First woman to lead U.S. Naval War College

A helicopter pilot who heads a military command in Guam will be the first female leader of the U.S. Naval War College, the Navy announced Friday, days after removing the college president who came under investigation over questionable behavior.

Rear Adm. Shoshana Chatfield will be the new president, Navy Secretary Richard Spencer said in a statement released after the school’s graduation ceremony, calling her a “historic choice.”

Rear Adm. Jeffrey Harley was removed as the college’s president Monday, after the Associated Press reported he was under investigation, and more than a year after the initial complaint was filed.

Spencer was at the postgraduate institution in Newport, R.I., on Friday for graduation. About 550 students crossed the stage, and about 1,000 students graduated from the distance-learning program. Spencer challenged them to be innovative and act with urgency.

Shortly afterward, he released the announcement about the school’s new leadership.

Chatfield served as commander of a provincial reconstruction team in Afghanistan in 2008 and as an assistant professor of political science at the U.S. Air Force Academy from 2001 to 2004. She assumed command in Guam of Joint Region Marianas in January 2017.

The Associated Press reported that Harley was under investigation for allegedly spending excessively, abusing his hiring authority and behaving inappropriately, including keeping a margarita machine in his office.

Richardson said that although the investigation into Harley is not yet complete, he felt he had enough information to warrant removing him this week.

— Associated Press

Governor signs bill
to ban 'sanctuary' cities

All law enforcement agencies in Florida will have to cooperate with federal immigration authorities under a bill signed by Gov. Ron DeSantis (R) on Friday.

The bill prohibits local governments from enacting “sanctuary” policies that protect undocumented immigrants from deportation. It will require law enforcement to honor U.S. Immigration and Customs Enforcement detainers for undocumented immigrants who are arrested or convicted of a crime. It exempts crime victims and witnesses.

“Sanctuary cities basically create law-free zones where people can come to our state illegally and our country illegally, commit criminal offenses and then just walk right out the door and continue to do it,” DeSantis said. “In Florida, that will not happen.”

The bill was signed in the Okaloosa County Commission’s meeting room with an overflow crowd dotted with red “Make America Great Again” hats. Okaloosa, in the Panhandle, is one of the state’s most conservative counties. The crowd cheered wildly in support of the bill and equally as loud at the mention of Trump.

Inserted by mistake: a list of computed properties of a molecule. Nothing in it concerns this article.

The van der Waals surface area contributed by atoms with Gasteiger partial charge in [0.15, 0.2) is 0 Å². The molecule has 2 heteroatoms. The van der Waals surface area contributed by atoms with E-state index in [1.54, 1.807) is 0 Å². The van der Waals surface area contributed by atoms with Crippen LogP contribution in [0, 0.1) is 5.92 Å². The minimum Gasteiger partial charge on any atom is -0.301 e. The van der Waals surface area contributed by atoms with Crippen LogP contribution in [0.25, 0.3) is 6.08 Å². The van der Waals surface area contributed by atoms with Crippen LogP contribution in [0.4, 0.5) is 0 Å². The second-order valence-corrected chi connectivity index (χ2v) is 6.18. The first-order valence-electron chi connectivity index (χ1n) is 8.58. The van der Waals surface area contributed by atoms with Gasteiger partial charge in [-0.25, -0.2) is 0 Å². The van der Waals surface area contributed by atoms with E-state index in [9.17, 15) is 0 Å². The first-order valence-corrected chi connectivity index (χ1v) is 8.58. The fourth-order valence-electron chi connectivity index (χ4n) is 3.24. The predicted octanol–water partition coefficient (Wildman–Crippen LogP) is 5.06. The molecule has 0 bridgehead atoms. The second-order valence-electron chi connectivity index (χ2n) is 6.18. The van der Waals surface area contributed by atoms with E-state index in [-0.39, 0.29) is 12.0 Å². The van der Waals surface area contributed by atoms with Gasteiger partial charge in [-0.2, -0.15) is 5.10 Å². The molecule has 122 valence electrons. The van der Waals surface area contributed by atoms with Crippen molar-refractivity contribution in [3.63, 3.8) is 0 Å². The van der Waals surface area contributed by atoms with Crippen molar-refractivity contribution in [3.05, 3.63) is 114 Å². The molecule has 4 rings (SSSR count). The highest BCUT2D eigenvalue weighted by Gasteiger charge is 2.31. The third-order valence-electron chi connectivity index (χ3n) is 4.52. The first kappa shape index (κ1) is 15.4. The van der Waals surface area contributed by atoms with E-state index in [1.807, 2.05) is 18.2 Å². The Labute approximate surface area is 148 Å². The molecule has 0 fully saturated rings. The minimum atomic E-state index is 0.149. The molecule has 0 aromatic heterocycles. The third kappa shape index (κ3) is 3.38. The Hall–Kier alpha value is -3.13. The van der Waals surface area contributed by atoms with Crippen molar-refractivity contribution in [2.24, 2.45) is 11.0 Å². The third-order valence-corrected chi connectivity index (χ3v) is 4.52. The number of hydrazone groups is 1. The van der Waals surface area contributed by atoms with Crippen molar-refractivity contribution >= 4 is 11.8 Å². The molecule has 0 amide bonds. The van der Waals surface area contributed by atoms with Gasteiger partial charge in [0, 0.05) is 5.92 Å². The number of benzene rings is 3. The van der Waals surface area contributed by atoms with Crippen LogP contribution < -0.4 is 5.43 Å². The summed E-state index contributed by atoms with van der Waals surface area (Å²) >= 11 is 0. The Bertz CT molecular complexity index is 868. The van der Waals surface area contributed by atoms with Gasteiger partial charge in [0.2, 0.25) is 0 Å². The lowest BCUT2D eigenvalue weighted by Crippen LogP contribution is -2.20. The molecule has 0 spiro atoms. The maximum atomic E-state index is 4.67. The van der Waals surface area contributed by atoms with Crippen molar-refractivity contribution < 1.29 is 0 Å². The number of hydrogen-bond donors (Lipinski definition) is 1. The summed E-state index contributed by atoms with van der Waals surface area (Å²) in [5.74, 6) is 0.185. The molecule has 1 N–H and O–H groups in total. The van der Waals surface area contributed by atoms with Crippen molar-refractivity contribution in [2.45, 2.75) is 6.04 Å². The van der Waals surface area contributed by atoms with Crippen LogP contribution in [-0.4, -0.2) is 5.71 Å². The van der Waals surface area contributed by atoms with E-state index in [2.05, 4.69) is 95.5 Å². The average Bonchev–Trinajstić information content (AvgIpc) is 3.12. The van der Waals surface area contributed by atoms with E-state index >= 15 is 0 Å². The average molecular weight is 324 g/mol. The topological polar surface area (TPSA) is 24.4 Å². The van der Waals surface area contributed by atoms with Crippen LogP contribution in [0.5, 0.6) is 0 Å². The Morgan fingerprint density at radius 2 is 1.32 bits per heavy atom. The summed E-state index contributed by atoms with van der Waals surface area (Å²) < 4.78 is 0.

— Associated Press

Infant cut from womb of slain woman dies

An infant boy who was cut from a Chicago woman’s womb with a butcher knife died Friday at a hospital where he had been in grave condition since the April attack that killed his mother, a family spokeswoman said.

Yovanny Jadiel Lopez died at Christ Medical Center in suburban Oak Lawn, southwest of Chicago, from a severe brain injury, according to a statement posted on Facebook by family spokeswoman Julie Contreras. The baby had been on life support since being brought to the hospital on April 23.

Prosecutors say Clarisa Figueroa, 46, claimed she had given birth to the baby. She and her daughter, Desiree Figueroa, 24, are charged with murder in the death of the baby’s mother, Marlen Ochoa-Lopez, 19. Chicago police spokesman Anthony Guglielmi said Friday he expects both women will be charged with murder in the infant’s death.

Authorities say Clarisa Figueroa connected with Ochoa-Lopez on a Facebook page for pregnant women. The two first met in person around April 1, when Ochoa-Lopez went to Figueroa’s house, prosecutors allege. The teen returned on April 23 to accept Clarisa Figueroa’s offer of free baby clothes when she was strangled, authorities say.

Once Ochoa-Lopez stopped showing signs of life, Clarisa Figueroa cut the baby from her womb and she and her daughter placed the teen’s body in a plastic bag and dragged it to a garbage can, prosecutors said.

— Associated Press

Two plead guilty to stealing firearms from gun show: Two former Las Vegas trade show workers have pleaded guilty to federal firearms charges in the theft of weapons from the U.S. gun industry's biggest annual convention in January. Forklift operator Jamikko Foster, 27, could face about four years in prison and co-worker Eduardo Limon, 28, faces around three years, according to plea agreements filed Thursday in U.S. District Court in Las Vegas. Authorities recovered all of the more than 60 pistols, rifles, machine guns and silencers stolen from the National Shooting Sports Foundation's show, Limon's attorney Chris Rasmussen said.

— Associated Press